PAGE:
INTRODUCTION TO DIGITAL SIGNAL PROCESSORS
Digital signal processing
Have you used your cell phone lately? How about room correction in your hi-fi system? Well then, you have already witnessed Digital Signal Processing (DSP) in play. Digital signal processing is the process of digitizing real-world signals like temperature, audio, and pressure and then manipulating them mathematically using complex algorithms and conversion software. The information is then represented as discrete frequency, time or space so that it can be processed digitally. In the real world, analog-to-digital converters are used to convert analog signals like sound, pressure, temperature or light into 0’s and 1’s.
Components of Digital Signal Processor
A DSP contains four key components which include;
Compute machine: This performs the mathematical manipulations. It accesses a task or program from the Program memory and the data from Data memory.
Data Memory: This where the information to be processed is stored. This component works in tandem with the program memory.
Program memory: The program memory stores the programs or tasks to be used by the DSP in processing, compressing or manipulating data.
Input/Output: I/O can be used for numerous things depending on where the DSP is being used. It can be used for timers, serial ports, external ports and for connection to the outside world.
Analog-to-Digital Converter (ADC) and Digital-to-Analog Converter (DAC)
Electrical and electronic components are used in many facets of our daily lives. ADCs and DACs are critical components in any type of DSP in any fields. Both of them are necessary for in the conversion of real-world signals so as to allow digital equipment to pick up analog signals and process them.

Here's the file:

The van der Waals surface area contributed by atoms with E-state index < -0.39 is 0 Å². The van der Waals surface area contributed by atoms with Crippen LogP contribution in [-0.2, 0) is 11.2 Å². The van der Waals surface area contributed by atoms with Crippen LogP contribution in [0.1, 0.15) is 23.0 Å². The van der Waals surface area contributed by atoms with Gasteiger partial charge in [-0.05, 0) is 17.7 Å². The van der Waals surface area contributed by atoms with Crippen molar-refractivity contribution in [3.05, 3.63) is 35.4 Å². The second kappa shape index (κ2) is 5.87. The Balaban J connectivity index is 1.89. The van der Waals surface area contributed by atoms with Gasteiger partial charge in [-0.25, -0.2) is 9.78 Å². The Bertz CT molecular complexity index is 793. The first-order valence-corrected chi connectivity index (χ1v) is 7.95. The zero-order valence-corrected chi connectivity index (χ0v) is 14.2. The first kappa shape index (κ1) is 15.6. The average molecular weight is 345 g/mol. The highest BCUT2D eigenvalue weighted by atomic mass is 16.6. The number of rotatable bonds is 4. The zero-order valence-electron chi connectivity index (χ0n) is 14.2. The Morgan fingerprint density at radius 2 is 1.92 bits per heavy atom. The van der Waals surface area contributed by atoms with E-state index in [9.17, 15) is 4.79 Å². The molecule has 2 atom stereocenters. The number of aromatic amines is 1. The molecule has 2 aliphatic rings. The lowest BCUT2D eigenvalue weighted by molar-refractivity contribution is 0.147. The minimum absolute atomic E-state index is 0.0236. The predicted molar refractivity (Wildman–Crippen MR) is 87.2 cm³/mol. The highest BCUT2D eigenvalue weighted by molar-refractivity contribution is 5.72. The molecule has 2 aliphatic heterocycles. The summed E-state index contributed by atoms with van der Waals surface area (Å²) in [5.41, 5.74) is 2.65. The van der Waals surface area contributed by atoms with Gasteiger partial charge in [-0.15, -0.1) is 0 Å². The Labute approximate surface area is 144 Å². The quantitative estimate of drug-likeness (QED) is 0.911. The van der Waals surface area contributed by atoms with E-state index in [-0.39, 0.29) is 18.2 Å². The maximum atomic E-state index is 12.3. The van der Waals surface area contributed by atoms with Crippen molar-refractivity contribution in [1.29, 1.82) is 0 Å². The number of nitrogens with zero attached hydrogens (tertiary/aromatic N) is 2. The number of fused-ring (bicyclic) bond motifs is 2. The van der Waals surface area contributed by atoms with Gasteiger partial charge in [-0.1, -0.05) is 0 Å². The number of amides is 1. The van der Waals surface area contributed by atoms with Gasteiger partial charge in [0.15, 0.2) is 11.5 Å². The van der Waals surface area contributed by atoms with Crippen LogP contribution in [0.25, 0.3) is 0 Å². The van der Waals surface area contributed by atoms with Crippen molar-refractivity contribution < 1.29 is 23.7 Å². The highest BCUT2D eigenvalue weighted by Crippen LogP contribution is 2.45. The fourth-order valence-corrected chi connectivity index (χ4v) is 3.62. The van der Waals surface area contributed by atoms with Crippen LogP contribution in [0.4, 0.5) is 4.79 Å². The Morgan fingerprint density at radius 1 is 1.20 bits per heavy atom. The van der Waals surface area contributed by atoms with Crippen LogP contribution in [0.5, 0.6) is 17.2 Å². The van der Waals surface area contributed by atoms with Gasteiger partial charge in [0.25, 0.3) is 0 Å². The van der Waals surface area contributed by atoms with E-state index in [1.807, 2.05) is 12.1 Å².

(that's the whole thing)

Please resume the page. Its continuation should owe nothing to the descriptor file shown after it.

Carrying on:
Example of how DAC and ADC work
To understand hoe ADCs and DACs work, let us look at the example of an mp3 player. During recording, the analog audio passes through a microphone and amplifier. It then goes to the ADC where the collected analog signal is converted to a digital signal and then passed to the DSP which then processes the digital signal based on its internal algorithm before encoding it as an MP3. The DSP then finally saves the file to memory. A good example of a DAC is the digital ramp ADC
When playing, DSP decodes the MP3 file from the memory. It then passes the digital signal to the DAC, which converts thesignal to analog form. After amplification, the analog signal is output through a speaker. The DSP also handles user interfacing, level control, and equalization if need be.
Applications of Digital Signal Processors
There exist many variants of digital signal processors based on the functions they are intended to perform. What function a DSP can and cannot perform is determined by how it filters its inputs. DSPs can be used to perform the following functions
- Audio signal processing
- Digital image processing
- Audio and Video compression
- Speech processing and recognition
- Radar applications
Importance of Digital Signal Processing
Digital signal processing adds value to ear protection through suppressing unnecessary noise without blocking the speech signal. This is particularly important in industrial environments where there is a lot of noise, DSP protects users from the noise without hampering communication.
DSPs have made it possible to accommodate numerous functions within small, low power, smart devices. For example, you can have voice and image on a small device. DSPs offer infinite opportunities for achieving low power efficiency.
DSP systems make it possible to convert real-world signals into an environment where scientific and mathematical models are applied resulting in a powerful processing system.
Factor to consider when choosing a DSP
There are several factors that determine the data width, arithmetic format, memory organization and speed of a DSP. These factors include;
- Clock frequency
- RAM size
- Data bus width
- ROM size
- I/O voltage